susie-farbin-mama-jeans-natural-market-susie-farbin-mama-jeans-natural-market-portrait.png.png23. Stock trusted brands. “We look for [the number of] years they have been established, their commitment to purity and their support with education.”—Susie Farbin, owner of MaMa Jean’s Natural Market in Springfield, Missouri



Independent naturals are known for their strict ingredient standards, which takes the guesswork out of shopping for products that align with conscious consumers’ values.

24. Do your homework. “Because we offer a selection of animal products—meat, dairy, eggs, fish—we make certain we can track our sources and know exactly how these producers treat the animals and what they feed them. We ensure products are free of hormones, chemicals, preservatives and fillers.” —Katie Smallwood, marketing manager at Roots Market in Clarksville and Olney, Maryland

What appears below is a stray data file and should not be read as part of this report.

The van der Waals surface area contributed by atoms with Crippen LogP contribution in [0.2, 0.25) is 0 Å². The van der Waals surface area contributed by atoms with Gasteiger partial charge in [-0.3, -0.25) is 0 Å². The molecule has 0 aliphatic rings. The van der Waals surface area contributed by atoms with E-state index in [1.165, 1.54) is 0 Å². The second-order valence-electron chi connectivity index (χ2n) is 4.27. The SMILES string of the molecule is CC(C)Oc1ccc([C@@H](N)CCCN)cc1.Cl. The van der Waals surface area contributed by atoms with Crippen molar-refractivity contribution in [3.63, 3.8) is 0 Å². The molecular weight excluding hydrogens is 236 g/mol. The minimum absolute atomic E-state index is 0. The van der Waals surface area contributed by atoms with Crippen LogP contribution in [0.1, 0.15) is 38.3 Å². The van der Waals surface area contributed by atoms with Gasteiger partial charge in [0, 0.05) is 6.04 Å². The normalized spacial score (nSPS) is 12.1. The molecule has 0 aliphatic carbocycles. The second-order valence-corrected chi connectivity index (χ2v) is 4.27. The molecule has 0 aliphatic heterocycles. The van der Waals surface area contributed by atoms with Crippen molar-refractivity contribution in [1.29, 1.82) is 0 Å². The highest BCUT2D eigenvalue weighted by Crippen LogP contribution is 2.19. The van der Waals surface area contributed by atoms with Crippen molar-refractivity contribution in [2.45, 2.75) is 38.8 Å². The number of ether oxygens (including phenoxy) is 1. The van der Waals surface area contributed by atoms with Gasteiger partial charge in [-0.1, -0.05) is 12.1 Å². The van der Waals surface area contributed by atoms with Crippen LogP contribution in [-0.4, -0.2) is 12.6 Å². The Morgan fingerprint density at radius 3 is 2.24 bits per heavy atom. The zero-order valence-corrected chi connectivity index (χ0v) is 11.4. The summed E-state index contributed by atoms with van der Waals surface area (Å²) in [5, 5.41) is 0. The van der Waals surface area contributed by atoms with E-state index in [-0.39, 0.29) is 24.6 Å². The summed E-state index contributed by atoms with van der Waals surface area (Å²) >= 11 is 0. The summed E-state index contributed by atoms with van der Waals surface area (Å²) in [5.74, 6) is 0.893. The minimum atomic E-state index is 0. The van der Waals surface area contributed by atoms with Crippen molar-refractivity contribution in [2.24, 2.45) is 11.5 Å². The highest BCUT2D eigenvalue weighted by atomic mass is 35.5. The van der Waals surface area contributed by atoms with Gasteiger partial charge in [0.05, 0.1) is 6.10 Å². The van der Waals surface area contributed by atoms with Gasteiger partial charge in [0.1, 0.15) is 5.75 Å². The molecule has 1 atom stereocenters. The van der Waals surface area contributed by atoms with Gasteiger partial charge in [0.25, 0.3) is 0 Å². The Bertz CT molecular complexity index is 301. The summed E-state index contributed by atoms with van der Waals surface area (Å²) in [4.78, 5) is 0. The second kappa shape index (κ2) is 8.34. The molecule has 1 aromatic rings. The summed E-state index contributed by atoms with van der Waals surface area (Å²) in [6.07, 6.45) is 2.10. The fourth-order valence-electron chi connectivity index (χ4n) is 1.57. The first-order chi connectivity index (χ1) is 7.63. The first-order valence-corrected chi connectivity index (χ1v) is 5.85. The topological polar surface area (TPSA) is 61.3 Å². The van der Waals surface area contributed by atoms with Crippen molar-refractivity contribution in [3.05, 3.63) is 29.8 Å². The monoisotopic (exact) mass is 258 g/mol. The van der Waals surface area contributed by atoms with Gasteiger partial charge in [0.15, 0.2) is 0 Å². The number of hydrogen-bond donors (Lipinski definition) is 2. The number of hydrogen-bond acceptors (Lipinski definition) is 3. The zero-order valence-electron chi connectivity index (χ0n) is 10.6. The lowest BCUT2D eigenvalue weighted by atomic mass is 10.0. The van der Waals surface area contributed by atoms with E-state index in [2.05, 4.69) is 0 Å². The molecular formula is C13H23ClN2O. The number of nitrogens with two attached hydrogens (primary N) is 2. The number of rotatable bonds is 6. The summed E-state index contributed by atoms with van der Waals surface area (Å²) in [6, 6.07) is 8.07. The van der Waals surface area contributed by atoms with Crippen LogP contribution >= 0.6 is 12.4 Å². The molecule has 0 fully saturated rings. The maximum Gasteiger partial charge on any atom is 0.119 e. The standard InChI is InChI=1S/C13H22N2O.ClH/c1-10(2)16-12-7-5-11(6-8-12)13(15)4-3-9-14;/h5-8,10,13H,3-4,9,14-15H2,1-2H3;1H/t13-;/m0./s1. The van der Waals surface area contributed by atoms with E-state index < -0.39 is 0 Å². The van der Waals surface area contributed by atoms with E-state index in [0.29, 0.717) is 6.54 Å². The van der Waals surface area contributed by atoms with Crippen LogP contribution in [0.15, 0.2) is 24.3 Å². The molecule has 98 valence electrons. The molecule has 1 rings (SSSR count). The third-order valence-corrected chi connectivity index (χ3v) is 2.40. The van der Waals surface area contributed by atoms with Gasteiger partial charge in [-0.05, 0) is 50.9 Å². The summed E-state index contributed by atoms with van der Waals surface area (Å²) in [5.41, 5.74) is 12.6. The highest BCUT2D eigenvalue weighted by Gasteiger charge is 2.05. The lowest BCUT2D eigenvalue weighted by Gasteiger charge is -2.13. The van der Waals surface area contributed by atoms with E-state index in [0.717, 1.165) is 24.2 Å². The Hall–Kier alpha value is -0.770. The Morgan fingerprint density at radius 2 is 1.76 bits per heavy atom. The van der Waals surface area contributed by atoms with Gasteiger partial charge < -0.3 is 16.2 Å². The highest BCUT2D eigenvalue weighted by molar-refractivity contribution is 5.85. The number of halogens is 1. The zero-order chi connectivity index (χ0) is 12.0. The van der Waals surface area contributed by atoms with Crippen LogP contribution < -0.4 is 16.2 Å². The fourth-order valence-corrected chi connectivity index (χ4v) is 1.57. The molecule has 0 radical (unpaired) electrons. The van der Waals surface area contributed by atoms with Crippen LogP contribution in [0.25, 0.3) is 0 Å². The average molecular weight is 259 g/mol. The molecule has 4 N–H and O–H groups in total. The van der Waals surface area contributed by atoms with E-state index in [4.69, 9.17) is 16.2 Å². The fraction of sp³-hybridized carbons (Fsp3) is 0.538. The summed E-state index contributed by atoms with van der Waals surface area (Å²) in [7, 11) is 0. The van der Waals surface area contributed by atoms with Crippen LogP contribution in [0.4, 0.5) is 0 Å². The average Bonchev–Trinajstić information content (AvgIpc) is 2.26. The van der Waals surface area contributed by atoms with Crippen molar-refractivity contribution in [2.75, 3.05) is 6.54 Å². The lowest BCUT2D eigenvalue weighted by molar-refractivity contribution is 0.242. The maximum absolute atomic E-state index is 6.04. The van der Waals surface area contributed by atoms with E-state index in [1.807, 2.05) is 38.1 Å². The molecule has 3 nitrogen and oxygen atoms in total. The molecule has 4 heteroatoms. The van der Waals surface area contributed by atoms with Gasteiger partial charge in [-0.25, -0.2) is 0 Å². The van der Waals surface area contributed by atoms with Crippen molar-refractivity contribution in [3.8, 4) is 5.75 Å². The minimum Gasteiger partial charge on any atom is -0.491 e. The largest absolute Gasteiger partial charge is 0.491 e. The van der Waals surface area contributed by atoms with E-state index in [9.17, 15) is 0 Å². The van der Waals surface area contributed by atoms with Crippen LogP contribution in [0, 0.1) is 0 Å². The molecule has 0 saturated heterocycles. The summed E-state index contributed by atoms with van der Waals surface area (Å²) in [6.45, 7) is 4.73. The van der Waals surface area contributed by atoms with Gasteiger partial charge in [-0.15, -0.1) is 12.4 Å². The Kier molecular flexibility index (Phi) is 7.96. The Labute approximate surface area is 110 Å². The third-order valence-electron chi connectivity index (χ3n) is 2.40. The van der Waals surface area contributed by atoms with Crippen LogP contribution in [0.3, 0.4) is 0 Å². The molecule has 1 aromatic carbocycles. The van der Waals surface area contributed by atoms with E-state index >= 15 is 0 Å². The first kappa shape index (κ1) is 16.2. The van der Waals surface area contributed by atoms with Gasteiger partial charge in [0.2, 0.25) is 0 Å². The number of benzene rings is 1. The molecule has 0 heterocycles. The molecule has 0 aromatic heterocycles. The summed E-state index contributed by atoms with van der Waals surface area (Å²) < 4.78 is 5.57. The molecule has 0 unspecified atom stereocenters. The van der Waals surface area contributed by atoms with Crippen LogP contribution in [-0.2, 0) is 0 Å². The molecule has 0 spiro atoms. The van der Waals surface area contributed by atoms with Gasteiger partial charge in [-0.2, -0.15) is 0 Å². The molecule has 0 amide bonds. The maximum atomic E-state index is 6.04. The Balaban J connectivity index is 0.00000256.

jason-bander-life-thyme-jason-bander-life-thyme-portrait.png.png25. Stick to your guns. “Our bakery has always been 100 percent vegan, by the fortune of hiring a baker in the early days who said, ‘I only bake vegan.’ Done. This has survived as it has been handed down through several teams of bakers. Our bakery also uses only unrefined flours and sugars, is mostly organic and is still uniquely exceptional.”—Jason Bander, general manager of LifeThyme All-Natural Market in Greenwich Village, New York

allison-buckingham-perelandra-natural-food.png26. Keep it clear. “Our standards for the food we sell are very strict: no artificial colors, flavors, preservatives or sweeteners; no high fructose corn syrup; no carrageenan; palm oil needs to be RSPO certified/sustainable; and all corn-, soy-, canola- and beet-related ingredients need to be certified organic or non-GMO. These standards change as our knowledge about food and the industry changes. We adhere to them without exception, and they’re part of the reason our customers trust us and shop with us.”—Allison Buckingham, co-owner of Perelandra Natural Food Center in Brooklyn, New York